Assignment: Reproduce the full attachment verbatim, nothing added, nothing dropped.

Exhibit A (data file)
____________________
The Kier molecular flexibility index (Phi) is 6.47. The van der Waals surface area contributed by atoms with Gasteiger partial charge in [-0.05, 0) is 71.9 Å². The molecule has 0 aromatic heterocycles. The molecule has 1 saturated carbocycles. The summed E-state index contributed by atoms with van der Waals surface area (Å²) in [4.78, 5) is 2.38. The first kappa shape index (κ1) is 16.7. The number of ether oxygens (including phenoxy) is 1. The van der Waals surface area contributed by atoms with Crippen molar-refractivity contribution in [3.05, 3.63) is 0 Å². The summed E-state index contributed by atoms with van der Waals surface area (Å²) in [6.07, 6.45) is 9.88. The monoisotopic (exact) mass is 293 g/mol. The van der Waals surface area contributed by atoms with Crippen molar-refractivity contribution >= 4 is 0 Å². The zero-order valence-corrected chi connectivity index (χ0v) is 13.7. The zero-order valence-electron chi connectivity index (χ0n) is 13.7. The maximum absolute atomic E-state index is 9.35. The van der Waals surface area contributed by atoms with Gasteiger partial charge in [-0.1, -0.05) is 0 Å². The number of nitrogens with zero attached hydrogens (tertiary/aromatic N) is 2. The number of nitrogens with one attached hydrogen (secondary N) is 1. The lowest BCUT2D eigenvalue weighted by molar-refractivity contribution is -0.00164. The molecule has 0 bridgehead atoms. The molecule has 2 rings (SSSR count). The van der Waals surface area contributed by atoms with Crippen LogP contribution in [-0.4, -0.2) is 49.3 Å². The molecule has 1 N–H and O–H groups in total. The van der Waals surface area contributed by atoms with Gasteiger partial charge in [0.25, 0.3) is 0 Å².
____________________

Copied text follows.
The Kier molecular flexibility index (Phi) is 6.47. The van der Waals surface area contributed by atoms with Gasteiger partial charge in [-0.05, 0) is 71.9 Å². The molecule has 0 aromatic heterocycles. The molecule has 1 saturated carbocycles. The summed E-state index contributed by atoms with van der Waals surface area (Å²) in [4.78, 5) is 2.38. The first kappa shape index (κ1) is 16.7. The number of ether oxygens (including phenoxy) is 1. The van der Waals surface area contributed by atoms with Crippen molar-refractivity contribution in [3.05, 3.63) is 0 Å². The summed E-state index contributed by atoms with van der Waals surface area (Å²) in [6.07, 6.45) is 9.88. The monoisotopic (exact) mass is 293 g/mol. The van der Waals surface area contributed by atoms with Crippen molar-refractivity contribution >= 4 is 0 Å². The zero-order valence-corrected chi connectivity index (χ0v) is 13.7. The zero-order valence-electron chi connectivity index (χ0n) is 13.7. The maximum absolute atomic E-state index is 9.35. The van der Waals surface area contributed by atoms with Gasteiger partial charge in [-0.1, -0.05) is 0 Å². The number of nitrogens with zero attached hydrogens (tertiary/aromatic N) is 2. The number of nitrogens with one attached hydrogen (secondary N) is 1. The lowest BCUT2D eigenvalue weighted by molar-refractivity contribution is -0.00164. The molecule has 0 bridgehead atoms. The molecule has 2 rings (SSSR count). The van der Waals surface area contributed by atoms with Crippen LogP contribution in [-0.4, -0.2) is 49.3 Å². The molecule has 1 N–H and O–H groups in total. The van der Waals surface area contributed by atoms with Gasteiger partial charge in [0.25, 0.3) is 0 Å².